By comparison, Bárdarbunga dwarves the Eyjafjallajökull volcano, which shutdown most of Europe's airspace last year after its ash cloud drifted across the continent's skies.
A few years ago ("Dwarfs vs. dwarves", 1/3/2004), a small amount of research convinced me that the plural noun "dwarves" is mainly used for members of the fantasy race, partly but not exclusively due to the influence of J.R.R. Tolkien, with "dwarfs" being the standard plural form (it's the only one that the OED gives), and therefore the one used in standard English for real-world referents, whether human or astronomical.
It never even occurred to me that anyone would use "dwarves" as the third singular form of the verb dwarf "To cause to be or seem small". So much for confident assumptions.
To my further surprise, a search on The Telegraph's web site yields plenty of other examples of the same choice. Thus Julie Williams, "Funding for dementia research is dangerously low", 2/9/2011:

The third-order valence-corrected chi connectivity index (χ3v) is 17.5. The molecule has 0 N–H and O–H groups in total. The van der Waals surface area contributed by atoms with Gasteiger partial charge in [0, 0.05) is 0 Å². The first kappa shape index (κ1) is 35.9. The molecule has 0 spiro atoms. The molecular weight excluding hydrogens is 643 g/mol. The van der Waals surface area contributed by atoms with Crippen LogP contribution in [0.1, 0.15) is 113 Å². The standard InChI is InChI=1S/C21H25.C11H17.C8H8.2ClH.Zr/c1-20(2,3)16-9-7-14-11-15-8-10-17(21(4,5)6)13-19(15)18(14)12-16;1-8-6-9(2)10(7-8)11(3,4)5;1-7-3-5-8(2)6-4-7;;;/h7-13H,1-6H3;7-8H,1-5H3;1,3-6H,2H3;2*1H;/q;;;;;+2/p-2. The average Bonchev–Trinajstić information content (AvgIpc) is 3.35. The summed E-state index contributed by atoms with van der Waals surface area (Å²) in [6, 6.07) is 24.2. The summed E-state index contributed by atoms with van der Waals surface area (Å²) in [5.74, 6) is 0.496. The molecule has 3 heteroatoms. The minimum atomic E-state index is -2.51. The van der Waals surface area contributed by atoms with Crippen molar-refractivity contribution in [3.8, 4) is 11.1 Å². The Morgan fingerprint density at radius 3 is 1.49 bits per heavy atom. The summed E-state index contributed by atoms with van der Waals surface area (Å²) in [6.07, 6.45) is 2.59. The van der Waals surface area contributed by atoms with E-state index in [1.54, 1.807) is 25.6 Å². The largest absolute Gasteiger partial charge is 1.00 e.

There has rarely been such a gulf between potential and the means to deliver as there is in UK dementia research today. We have made strides forward in the face of underinvestment, but the reality is that we continue to let down the 820,000 people in the UK today with dementia. With concern at an all time high, an economic burden that dwarves other diseases, and numbers with dementia spiralling towards a million, there really isn’t an argument against action now. Investment today will avert a crippling social and economic burden tomorrow.
Richard Gray, "World's largest genome belongs to slow-growing mountain flower", 12/12/2010: